My New Running Partner
Her name is Ruby. She has red hair, freckles, and is very cute. Ruby loves to run with me, no matter when or where I go. If I'm not careful, she'll even kiss me on my lips.
Jeanne doesn't mind when we run together, if fact she encourages it. As you can tell by the attached photos, Ruby is not human. She is our 4 month old red Australian Cattle Dog or "Heeler."
We lost our beloved Jake, a red/blue heeler in December. Our hearts were deeply saddened, but it was time. He was twelve. The last six months he was failing from liver failure.
At the very end, I could see the frustration and embarrassment in his eyes for us having to help him with even the most basic activities, like getting up to go to the bathroom. This was a dog who in his prime could jump into the back of a pick-up truck with the tail gate up. He would unquestioningly take on any opponent I told him to, four legged or otherwise. When I was away on business, I knew my family was safe with him sleeping at the foot of their bed.
Fortunately, Jake passed quietly in his sleep. We never had to take that one last trip to the veterinarian.
I'm sure the feeling of helplessness and loss of control is the same with humans. Getting old sucks.
Australian Cattle Dogs were developed to herd large wild aggressive cattle in Australia. Weighing about 30 – 60 lbs, they are a mid-sized breed; neither too small or too large. They are known to be highly intelligent and fearless in the face of danger. They are fiercely loyal to those they love.
They also have a stubborn independent streak, useful when working in the outback away from the direction of their master. Ruby definitely has inherited this type of personality. Because of this, Australian Cattle Dogs require firm but understanding training. They are not for people unable to be the "alpha" of the dog/people pack. Timid personalities should get another breed.
As one acquaintance told me: "A heeler will be the best dog you've ever owned, or the worst…. there is no middle ground." I think that's true.
Bred to be able to jog tirelessly for hours at a time droving cattle, they are perfect for people with active lifestyles. Jake used to love when we'd go horseback riding or packing up in the mountains. When I look at Ruby, I see many of the mannerisms we used to love in Jake. It makes me sad and miss him; but happy that we have another in our lives.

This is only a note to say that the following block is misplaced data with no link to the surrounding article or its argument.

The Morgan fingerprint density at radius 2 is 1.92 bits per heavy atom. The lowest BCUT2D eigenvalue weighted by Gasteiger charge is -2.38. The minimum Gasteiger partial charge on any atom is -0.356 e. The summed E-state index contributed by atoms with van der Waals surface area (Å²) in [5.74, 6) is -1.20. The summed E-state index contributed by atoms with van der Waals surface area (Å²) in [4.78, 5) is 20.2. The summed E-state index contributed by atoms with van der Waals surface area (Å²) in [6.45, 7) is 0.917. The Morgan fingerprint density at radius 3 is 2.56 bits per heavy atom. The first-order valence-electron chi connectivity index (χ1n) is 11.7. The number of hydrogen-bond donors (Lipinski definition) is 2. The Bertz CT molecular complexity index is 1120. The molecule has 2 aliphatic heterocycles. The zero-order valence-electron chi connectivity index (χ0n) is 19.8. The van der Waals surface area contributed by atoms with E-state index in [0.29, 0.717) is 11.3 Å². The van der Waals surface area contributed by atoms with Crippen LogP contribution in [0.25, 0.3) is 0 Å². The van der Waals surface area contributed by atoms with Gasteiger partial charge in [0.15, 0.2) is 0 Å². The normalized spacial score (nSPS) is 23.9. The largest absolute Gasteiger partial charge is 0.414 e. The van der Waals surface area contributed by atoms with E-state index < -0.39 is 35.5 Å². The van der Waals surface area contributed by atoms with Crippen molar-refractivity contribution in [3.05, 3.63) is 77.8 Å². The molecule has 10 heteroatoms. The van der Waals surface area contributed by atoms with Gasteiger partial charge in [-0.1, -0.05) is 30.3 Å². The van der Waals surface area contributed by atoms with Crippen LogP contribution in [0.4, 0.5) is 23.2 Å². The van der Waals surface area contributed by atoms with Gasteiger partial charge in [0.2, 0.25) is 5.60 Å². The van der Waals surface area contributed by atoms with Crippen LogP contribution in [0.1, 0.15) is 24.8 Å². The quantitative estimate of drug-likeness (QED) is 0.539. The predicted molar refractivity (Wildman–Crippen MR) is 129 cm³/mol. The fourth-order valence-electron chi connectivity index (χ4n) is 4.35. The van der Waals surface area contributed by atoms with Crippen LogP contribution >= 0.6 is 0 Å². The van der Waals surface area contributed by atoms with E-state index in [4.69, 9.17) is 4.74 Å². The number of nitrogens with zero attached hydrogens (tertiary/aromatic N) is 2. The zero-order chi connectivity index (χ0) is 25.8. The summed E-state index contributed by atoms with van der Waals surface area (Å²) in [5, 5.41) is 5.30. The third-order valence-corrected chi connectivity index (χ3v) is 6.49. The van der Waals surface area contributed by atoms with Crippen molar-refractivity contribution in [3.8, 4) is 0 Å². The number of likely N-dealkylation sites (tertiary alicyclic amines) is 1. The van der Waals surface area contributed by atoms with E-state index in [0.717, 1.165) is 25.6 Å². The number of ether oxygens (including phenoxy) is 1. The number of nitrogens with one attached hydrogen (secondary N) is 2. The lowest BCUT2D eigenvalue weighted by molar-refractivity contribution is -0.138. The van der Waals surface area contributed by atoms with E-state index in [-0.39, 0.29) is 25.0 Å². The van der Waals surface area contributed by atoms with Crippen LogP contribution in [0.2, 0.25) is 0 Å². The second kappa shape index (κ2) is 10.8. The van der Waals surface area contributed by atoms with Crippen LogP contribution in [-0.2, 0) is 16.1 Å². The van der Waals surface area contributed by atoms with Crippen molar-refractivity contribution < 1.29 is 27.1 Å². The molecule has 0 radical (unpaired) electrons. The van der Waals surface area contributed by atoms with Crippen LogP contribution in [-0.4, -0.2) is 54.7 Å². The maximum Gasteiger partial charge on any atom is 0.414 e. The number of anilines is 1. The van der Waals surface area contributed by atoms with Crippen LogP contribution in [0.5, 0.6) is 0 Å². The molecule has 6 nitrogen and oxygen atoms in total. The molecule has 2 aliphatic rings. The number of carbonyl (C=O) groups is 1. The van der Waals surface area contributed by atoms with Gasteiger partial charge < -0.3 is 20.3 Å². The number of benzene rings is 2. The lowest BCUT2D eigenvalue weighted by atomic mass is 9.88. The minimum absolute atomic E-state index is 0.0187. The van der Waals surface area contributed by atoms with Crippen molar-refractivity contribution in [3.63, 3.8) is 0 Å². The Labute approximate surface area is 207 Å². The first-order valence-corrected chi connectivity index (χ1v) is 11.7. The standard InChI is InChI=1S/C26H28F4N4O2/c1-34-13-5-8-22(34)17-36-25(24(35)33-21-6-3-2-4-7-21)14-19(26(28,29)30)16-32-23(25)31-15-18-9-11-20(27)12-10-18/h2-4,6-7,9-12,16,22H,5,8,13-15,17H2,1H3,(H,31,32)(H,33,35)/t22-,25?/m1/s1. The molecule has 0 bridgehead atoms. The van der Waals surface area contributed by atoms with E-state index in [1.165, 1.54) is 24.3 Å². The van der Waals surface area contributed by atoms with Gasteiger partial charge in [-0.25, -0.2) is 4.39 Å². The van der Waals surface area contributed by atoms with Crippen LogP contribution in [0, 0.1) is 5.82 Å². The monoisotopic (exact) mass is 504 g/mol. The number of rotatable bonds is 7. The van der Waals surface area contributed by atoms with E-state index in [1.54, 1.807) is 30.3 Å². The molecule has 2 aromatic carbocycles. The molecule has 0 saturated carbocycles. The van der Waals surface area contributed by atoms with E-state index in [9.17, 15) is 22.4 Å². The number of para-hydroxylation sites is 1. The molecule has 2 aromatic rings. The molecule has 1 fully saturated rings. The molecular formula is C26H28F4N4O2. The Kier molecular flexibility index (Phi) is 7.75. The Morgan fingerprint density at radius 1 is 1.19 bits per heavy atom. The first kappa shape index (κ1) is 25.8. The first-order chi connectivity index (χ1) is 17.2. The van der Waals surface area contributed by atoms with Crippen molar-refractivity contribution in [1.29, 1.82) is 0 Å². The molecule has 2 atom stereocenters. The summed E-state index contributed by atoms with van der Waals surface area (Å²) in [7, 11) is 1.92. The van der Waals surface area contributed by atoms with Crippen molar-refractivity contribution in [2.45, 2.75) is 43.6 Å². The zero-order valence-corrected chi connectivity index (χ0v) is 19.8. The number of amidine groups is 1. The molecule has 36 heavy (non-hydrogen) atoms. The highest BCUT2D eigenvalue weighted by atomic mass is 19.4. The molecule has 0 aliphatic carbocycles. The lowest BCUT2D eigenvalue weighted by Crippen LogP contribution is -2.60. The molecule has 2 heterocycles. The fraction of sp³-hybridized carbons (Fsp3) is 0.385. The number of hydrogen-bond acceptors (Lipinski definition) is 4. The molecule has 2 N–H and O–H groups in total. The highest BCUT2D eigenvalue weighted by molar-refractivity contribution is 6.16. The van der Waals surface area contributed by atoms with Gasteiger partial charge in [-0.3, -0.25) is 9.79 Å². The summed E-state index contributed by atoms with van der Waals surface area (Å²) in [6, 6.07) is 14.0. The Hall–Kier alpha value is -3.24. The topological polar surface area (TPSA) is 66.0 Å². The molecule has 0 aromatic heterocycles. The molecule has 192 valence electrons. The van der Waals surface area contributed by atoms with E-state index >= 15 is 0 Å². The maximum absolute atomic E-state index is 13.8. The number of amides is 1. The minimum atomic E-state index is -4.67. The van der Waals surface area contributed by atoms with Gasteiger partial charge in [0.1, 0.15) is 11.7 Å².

I have had only a very few dogs whom I could speak English to like another human and have them understand most of what I was saying. Maybe not every word, but at least the meaning. I'd tell Jake what I wanted. Most of the time he had an idea of what I was asking. If he didn't understand, I'd show him and then he knew forever.
I hope Ruby will turn out that way also.
You know you have a true running partner when they watch videos of ultramarathons with you. Even my family won't do that unless I make them (and I've an extremely understanding family).
I've had many dogs look at the TV before. Perhaps they were curious about other animals or dogs. This usually lasted only a few minutes before boredom set in and they moved on to something else.
As I sat and watched a video about the Massanutten 100 mile trail ultramarathon in Virginia, Ruby laid on my lap and watched the entire movie intently. She was very interested in the parts that had humans running. I've never had a dog watch an entire movie with me.
We've just started doing some short runs together. Keeping her hydrated is one concern. Whenever I have ridden horses, worked cattle or run with dogs, I make sure we pass near a cattle water tank or stream to drink and cool off. Working dogs are so driven and focused on the task at hand that if you don't stop and remind them to drink, they quite literally may go until they drop.
However, in the arid Black Hills sometimes good water can be hard to find. As you can see in the video above, the water in my Camelback will hydrate both of us!
It'll be nice to have a friend come run with me. There are mountain lions here. Having another pair of eyes and a sensitive nose to watch my back is reassuring. Although there hven't been any mountain lion attacks on humans here unlike California, I don't want to be the first.
So far, we've only gone on 3 to 5 mile runs. She is still a pup and her joints, bones and connective tissue have not fully developed. Soon, she will join me on 10, 20 and even 30 mile runs. I won't be able to keep up with her then.
She's a good dog!